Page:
Some names are born bad, others achieve badness, and still others have badness thrust upon them. Here are four bad names, each bad in its own tragic, annoying, or inept way.
There is simply no excuse for the spelling of Ketchuppp.
According to TechCrunch, “Ketchuppp wants to help you meet up with the people you actually like spending time with on a regular basis (or did before social media ate your social life) — and do so in person, not digitally.” (Imagine!) Evidently the founders fell in love with the “catch up” idea, never considered any other name directions or asked for professional advice, and kept fiddling with the spelling until finally they found a dot-com domain for $5.99. (Ketchup.com is for sale; Ketchupp.com—at least the double P would have suggested “app”—redirects to Pinocc.io.) Bad strategy, bad name. And to make matters worse, the web copy repeatedly uses “Ketchuppp” as a verb, which risks genericizing the brand name.
(Also, “Not Just Another Social App” is an I-give-up tagline. Tell us what you are, not what you aren’t.)
It could have been worse, I guess. As one TechCrunch commenter points out, “At least it’s not called KKKetchup.”
Scorecard: Unoriginal concept, tortured spelling. But it’s pronounceable. 30/100.
Ketchuppp is an app and a startup, so we can chalk up its bad name to inexperience. But Aesynt? It’s what McKesson Automation is called now that the division’s has been spun off from McKesson Corporation. And the parent company is an almost 200-year-old American institution with sales of about $122 billion (2012).
Take a minute to consider how you’d pronounce “Aesynt.”
Did you rhyme it with “adjacent” or “nascent,” with a long A sound in the first syllable? Did you focus on the /ae/ vowel cluster and try to connect the name with “aerial” or “aesthetic”? Did you see the “syn” as having something to do with “synthesis” or “synergy,” and pronounce it accordingly?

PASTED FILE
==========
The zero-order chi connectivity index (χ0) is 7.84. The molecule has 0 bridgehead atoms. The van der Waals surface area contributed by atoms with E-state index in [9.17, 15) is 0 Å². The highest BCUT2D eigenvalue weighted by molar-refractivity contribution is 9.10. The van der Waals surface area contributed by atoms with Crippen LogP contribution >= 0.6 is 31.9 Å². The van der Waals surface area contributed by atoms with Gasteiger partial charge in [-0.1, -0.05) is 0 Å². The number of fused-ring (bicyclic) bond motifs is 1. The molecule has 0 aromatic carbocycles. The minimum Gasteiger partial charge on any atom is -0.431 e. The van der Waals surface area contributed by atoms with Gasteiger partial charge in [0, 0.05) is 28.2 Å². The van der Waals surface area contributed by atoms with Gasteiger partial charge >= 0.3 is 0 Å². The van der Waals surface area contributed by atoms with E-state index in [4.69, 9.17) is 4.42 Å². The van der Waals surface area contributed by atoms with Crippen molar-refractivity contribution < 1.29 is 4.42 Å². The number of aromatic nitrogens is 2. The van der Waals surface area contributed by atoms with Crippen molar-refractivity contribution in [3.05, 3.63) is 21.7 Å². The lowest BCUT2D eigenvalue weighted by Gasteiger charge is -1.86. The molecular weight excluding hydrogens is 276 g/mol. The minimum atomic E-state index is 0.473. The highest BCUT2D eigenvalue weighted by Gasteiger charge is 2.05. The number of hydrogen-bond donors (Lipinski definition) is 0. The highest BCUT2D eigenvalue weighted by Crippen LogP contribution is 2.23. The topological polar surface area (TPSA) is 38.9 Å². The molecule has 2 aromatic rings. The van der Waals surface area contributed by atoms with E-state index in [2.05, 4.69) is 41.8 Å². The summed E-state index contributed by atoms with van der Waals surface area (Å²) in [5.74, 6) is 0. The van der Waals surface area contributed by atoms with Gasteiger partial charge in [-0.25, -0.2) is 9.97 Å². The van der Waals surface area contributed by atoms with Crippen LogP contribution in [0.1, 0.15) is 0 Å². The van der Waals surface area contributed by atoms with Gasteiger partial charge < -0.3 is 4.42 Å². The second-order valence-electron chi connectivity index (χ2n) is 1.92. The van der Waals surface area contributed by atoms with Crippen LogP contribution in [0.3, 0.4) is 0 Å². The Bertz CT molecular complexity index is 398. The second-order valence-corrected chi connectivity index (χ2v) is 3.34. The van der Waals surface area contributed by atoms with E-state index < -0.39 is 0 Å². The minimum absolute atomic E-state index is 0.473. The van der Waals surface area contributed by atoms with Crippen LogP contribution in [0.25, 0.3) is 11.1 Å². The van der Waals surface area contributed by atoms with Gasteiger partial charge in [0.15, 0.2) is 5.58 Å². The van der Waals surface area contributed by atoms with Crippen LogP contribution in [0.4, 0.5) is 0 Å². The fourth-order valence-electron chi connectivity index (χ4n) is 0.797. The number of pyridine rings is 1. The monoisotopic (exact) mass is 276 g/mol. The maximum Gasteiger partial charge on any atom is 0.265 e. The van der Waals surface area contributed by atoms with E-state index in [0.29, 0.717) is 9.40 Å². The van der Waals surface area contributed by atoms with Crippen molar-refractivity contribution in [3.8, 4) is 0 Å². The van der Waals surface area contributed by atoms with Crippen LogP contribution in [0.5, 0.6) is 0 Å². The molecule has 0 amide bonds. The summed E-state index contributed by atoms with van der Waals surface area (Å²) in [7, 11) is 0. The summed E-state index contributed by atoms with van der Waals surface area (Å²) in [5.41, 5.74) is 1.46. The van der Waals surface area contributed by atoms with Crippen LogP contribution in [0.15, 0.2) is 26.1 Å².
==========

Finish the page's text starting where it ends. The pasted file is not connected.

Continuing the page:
The company, whose new name is pronounced like “ascent,” will remain in southwestern Pennsylvania, Aesynt President Kraig McEwen said.
That’s right: ascent. Also: Kraig.
You gotta have a whole lotta Southern U.S. pin-pen merger to get “ascent” out of “Aesynt.” And Aesynt is based in Pennsylvania.
Scorecard: Tortured spelling, opaque pronunciation, trite concept. 20/100.
Now that you know how to pronounce Aesynt, try Lytx.
I’ll go first: I read the name as Lyt-X, or “light-ex.” (I assumed it was following the pattern of SpaceX.) Not so fast! Lytx is the new corporate name for 15-year-old San Diego-based DriveCam. The website gives no pronunciation clues, so we turn to Xconomy (another X name!) for the details:
The company says it is changing its name to Lytx—as in analytics—in anticipation of a new business initiative to broaden and diversify its core business, which uses dashboard video cameras and telematics technologies to analyze driver behavior, identify risks, and provide feedback so fleet operators can reduce accidents, save lives, and hold down insurance costs.
So “Lytx” rhymes with “critics”? That’s a stretch. The /ly/ cluster can be pronounced at least three ways: as lie, lee, and lih. Yes, “lyric” and “lynx” are pronounced with the lih sound, but in coined names, /ly/ at the beginning of a name usually defaults to lie, especially when the addition of /t/ makes it look like a new spelling of light (see Lytro, Lytron, Lytera).
Scorecard: Tortured spelling, counterintuitive pronunciation, generic concept. Looks cool, though. The CEO’s last name is Nixon, which may explain the X. 30/100.
Ask for it by name: “Blah.”
What pains me about “Blah” is that I’m a big fan of Fly London—I recently discovered the brand and now am the happy owner of several pairs of FL shoes—and I want it to do no wrong. I’m willing to indulge Fly London’s penchant for slightly wacky style names (Yif? Yush? Yoni? Faff?) because so many of the shoes are so fabulous. To be honest, I wouldn’t include the Blah in that category, but I also wouldn’t stigmatize it with a bad name. Blah goes beyond wacky, beyond whimsical; it’s just mean and dispiriting.
Scorecard: Pass the Prozac and lock up the kitchen knives. 0/100.